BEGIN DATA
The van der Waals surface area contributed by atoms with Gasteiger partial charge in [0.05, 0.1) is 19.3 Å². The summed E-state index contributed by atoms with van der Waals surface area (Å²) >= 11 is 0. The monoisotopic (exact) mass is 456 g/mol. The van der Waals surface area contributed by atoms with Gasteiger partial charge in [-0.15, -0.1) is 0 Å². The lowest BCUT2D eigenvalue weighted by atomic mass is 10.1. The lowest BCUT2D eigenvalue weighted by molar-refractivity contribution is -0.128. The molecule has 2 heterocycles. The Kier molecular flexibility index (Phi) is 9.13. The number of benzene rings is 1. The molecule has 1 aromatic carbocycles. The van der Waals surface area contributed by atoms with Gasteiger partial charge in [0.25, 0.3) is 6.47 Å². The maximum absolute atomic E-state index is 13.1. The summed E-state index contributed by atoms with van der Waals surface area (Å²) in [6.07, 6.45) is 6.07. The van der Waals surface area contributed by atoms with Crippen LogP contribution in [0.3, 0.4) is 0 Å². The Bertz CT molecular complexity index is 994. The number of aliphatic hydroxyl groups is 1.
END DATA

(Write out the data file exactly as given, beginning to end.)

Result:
The van der Waals surface area contributed by atoms with Gasteiger partial charge in [0.05, 0.1) is 19.3 Å². The summed E-state index contributed by atoms with van der Waals surface area (Å²) >= 11 is 0. The monoisotopic (exact) mass is 456 g/mol. The van der Waals surface area contributed by atoms with Gasteiger partial charge in [-0.15, -0.1) is 0 Å². The lowest BCUT2D eigenvalue weighted by atomic mass is 10.1. The lowest BCUT2D eigenvalue weighted by molar-refractivity contribution is -0.128. The molecule has 2 heterocycles. The Kier molecular flexibility index (Phi) is 9.13. The number of benzene rings is 1. The molecule has 1 aromatic carbocycles. The van der Waals surface area contributed by atoms with Gasteiger partial charge in [0.25, 0.3) is 6.47 Å². The maximum absolute atomic E-state index is 13.1. The summed E-state index contributed by atoms with van der Waals surface area (Å²) in [6.07, 6.45) is 6.07. The van der Waals surface area contributed by atoms with Crippen LogP contribution in [0.3, 0.4) is 0 Å². The Bertz CT molecular complexity index is 994. The number of aliphatic hydroxyl groups is 1.